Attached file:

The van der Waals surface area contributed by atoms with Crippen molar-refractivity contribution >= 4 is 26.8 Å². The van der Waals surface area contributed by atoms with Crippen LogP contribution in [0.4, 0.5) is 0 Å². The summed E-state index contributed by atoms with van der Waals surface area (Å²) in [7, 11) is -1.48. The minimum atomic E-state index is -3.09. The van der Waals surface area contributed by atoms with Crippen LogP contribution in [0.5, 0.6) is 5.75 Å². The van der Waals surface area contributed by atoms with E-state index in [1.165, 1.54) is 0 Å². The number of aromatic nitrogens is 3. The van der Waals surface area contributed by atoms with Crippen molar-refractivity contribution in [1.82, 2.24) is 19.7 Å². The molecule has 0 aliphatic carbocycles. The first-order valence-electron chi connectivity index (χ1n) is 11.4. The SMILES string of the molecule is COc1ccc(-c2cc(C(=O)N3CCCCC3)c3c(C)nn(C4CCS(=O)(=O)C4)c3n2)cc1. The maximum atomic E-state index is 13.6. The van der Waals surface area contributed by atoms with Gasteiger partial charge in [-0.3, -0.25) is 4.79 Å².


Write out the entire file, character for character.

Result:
The van der Waals surface area contributed by atoms with Crippen molar-refractivity contribution >= 4 is 26.8 Å². The van der Waals surface area contributed by atoms with Crippen LogP contribution in [0.4, 0.5) is 0 Å². The summed E-state index contributed by atoms with van der Waals surface area (Å²) in [7, 11) is -1.48. The minimum atomic E-state index is -3.09. The van der Waals surface area contributed by atoms with Crippen LogP contribution in [0.5, 0.6) is 5.75 Å². The van der Waals surface area contributed by atoms with E-state index in [1.165, 1.54) is 0 Å². The number of aromatic nitrogens is 3. The van der Waals surface area contributed by atoms with Crippen molar-refractivity contribution in [1.82, 2.24) is 19.7 Å². The molecule has 0 aliphatic carbocycles. The first-order valence-electron chi connectivity index (χ1n) is 11.4. The SMILES string of the molecule is COc1ccc(-c2cc(C(=O)N3CCCCC3)c3c(C)nn(C4CCS(=O)(=O)C4)c3n2)cc1. The maximum atomic E-state index is 13.6. The van der Waals surface area contributed by atoms with Gasteiger partial charge in [-0.3, -0.25) is 4.79 Å².